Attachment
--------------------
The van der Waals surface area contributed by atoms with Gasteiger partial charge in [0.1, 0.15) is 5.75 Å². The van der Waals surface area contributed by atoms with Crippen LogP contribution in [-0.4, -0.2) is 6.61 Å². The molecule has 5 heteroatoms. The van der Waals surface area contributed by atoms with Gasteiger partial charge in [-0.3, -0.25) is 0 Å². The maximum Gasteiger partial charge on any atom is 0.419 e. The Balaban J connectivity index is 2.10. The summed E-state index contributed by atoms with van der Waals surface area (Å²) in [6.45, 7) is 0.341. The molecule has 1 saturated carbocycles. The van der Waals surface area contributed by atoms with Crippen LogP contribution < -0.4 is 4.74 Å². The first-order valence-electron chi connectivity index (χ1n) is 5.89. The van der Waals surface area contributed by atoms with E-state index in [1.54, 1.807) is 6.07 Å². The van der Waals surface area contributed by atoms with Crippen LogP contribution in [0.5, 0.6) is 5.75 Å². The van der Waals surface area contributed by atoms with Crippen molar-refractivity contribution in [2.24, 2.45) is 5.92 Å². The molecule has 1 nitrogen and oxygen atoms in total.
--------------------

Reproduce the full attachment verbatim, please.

The van der Waals surface area contributed by atoms with Gasteiger partial charge in [0.1, 0.15) is 5.75 Å². The van der Waals surface area contributed by atoms with Crippen LogP contribution in [-0.4, -0.2) is 6.61 Å². The molecule has 5 heteroatoms. The van der Waals surface area contributed by atoms with Gasteiger partial charge in [-0.3, -0.25) is 0 Å². The maximum Gasteiger partial charge on any atom is 0.419 e. The Balaban J connectivity index is 2.10. The summed E-state index contributed by atoms with van der Waals surface area (Å²) in [6.45, 7) is 0.341. The molecule has 1 saturated carbocycles. The van der Waals surface area contributed by atoms with Crippen LogP contribution < -0.4 is 4.74 Å². The first-order valence-electron chi connectivity index (χ1n) is 5.89. The van der Waals surface area contributed by atoms with E-state index in [1.54, 1.807) is 6.07 Å². The van der Waals surface area contributed by atoms with Crippen LogP contribution in [0.5, 0.6) is 5.75 Å². The van der Waals surface area contributed by atoms with Crippen molar-refractivity contribution in [2.24, 2.45) is 5.92 Å². The molecule has 1 nitrogen and oxygen atoms in total.